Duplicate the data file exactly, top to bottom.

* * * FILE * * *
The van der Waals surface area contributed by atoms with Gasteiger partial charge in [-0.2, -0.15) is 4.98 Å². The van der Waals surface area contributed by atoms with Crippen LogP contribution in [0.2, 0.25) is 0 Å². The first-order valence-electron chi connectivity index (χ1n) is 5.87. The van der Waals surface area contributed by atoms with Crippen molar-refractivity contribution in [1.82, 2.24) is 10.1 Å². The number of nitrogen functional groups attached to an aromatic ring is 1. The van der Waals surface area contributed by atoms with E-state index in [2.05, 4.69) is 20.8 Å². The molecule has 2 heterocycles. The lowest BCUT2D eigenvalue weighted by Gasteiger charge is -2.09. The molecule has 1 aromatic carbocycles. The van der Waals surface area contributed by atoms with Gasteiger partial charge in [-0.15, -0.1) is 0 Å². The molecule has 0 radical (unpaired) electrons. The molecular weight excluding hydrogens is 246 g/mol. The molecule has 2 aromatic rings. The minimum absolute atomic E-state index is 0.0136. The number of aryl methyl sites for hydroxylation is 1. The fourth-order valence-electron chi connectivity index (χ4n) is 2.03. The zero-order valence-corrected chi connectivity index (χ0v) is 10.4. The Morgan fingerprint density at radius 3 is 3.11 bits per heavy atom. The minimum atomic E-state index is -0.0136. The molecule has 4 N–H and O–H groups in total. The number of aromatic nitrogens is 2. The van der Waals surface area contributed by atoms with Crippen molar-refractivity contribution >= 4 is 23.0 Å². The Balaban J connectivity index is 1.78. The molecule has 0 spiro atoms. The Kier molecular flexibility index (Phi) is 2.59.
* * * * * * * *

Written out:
The van der Waals surface area contributed by atoms with Gasteiger partial charge in [-0.2, -0.15) is 4.98 Å². The van der Waals surface area contributed by atoms with Crippen LogP contribution in [0.2, 0.25) is 0 Å². The first-order valence-electron chi connectivity index (χ1n) is 5.87. The van der Waals surface area contributed by atoms with Crippen molar-refractivity contribution in [1.82, 2.24) is 10.1 Å². The number of nitrogen functional groups attached to an aromatic ring is 1. The van der Waals surface area contributed by atoms with E-state index in [2.05, 4.69) is 20.8 Å². The molecule has 2 heterocycles. The lowest BCUT2D eigenvalue weighted by Gasteiger charge is -2.09. The molecule has 1 aromatic carbocycles. The van der Waals surface area contributed by atoms with Gasteiger partial charge in [-0.15, -0.1) is 0 Å². The molecule has 0 radical (unpaired) electrons. The molecular weight excluding hydrogens is 246 g/mol. The molecule has 2 aromatic rings. The minimum absolute atomic E-state index is 0.0136. The number of aryl methyl sites for hydroxylation is 1. The fourth-order valence-electron chi connectivity index (χ4n) is 2.03. The zero-order valence-corrected chi connectivity index (χ0v) is 10.4. The Morgan fingerprint density at radius 3 is 3.11 bits per heavy atom. The minimum atomic E-state index is -0.0136. The molecule has 4 N–H and O–H groups in total. The number of aromatic nitrogens is 2. The van der Waals surface area contributed by atoms with Crippen molar-refractivity contribution >= 4 is 23.0 Å². The Balaban J connectivity index is 1.78. The molecule has 0 spiro atoms. The Kier molecular flexibility index (Phi) is 2.59.